Defence Minister Karl-Theodor zu Guttenberg announced the 63-year-old general's resignation in a parliamentary debate on military policy in the region and promised there would be further investigation of the controversial bombardment which took place in early September.
Saying Schneiderhan had personally asked to be relieved of his duties, Gutttenberg stressed the "relevant positions" had taken responsibility for the incident. Peter Wichert, a high-ranking Defence Ministry official, has also resigned.
Daily newspaper Bild reported earlier on Thursday that former German Defence Minister Franz Josef Jung had withheld information about the air strike ordered by Bundeswehr Col. Georg Klein.
According to NATO, the attack on two fuel trucks taken by the Taliban in the northern Afghan region near Kunduz resulted in the deaths of up to 142 insurgents and civilians. However, Jung at first contended that only Islamist insurgents had been killed in the air strike.
His ministry later admitted there had been an unspecified number of civilian victims. Klein was then accused of violating NATO's rules of engagement by calling the strike. But according to a secret Bundeswehr document attained by Bild, Jung was informed of the deaths much earlier than previously thought.
But Jung, currently German labour minister, denied on Thursday evening he too had misled parliament or the public. "During the entire episode I was focused with clearing it up in a responsible manner," he said with a quavering voice.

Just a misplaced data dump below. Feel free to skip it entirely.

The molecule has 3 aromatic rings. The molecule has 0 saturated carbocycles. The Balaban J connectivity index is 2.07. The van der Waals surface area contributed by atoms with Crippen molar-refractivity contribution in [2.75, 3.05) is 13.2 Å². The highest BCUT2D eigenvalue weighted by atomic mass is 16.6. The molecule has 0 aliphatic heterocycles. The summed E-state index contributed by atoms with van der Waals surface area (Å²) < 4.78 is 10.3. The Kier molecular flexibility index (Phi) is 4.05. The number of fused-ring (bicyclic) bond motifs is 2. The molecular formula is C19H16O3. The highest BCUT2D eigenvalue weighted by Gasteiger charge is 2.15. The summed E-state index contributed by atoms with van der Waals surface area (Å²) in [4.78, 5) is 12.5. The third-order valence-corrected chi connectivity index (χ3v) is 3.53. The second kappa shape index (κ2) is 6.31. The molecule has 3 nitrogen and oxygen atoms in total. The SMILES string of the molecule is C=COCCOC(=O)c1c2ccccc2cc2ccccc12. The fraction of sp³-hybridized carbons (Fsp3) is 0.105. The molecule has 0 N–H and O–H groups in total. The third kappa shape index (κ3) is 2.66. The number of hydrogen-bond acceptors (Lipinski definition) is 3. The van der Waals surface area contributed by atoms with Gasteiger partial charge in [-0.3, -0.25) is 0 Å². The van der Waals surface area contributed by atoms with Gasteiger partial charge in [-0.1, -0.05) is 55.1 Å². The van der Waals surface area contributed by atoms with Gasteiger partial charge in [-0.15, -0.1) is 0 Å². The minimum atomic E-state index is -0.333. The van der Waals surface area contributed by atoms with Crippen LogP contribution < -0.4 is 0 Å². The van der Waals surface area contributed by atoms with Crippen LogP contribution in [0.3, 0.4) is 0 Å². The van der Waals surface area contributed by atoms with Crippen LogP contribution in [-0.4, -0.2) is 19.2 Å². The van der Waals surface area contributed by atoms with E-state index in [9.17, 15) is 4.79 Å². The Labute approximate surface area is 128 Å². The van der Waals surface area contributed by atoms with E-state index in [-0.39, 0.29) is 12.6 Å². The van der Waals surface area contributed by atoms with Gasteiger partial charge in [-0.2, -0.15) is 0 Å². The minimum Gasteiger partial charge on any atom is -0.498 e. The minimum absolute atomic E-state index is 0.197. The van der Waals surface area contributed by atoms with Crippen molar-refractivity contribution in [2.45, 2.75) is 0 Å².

Bild also reported that there was a top-secret video and a lengthy secret Bundeswehr document that gave Jung’s ministry clear evidence of civilian deaths, in addition to reports from German troops in Mazar-i-Sharif that came in just hours after the September 4 bombardment.
One Bundeswehr memo reported sighting “two teenage corpses” and children wounded in the attack who were being treated at a hospital in Kunduz.
Meanwhile on September 8, Jung made statements in parliament explaining the Col. Klein had ordered the bombardment using proper protocol – though a NATO report had already informed the Defence Ministry that he had made the call based on blurry video images and statements from an unreliable informant who had not been to the site himself, Bild reported.
"I said clearly from the beginning and also on September 6 that we could not rule out civilian victims," Jung said in Berlin to reporters.
Chancellor Angela Merkel said Jung still had her support, however, she demanded he offer "total transparency" regarding the affair. "I have complete trust in him that he will do this in the same spirit," she said.
Germany has around 4,400 troops in an increasingly unpopular mission in Afghanistan facing an ever more tenacious insurgency.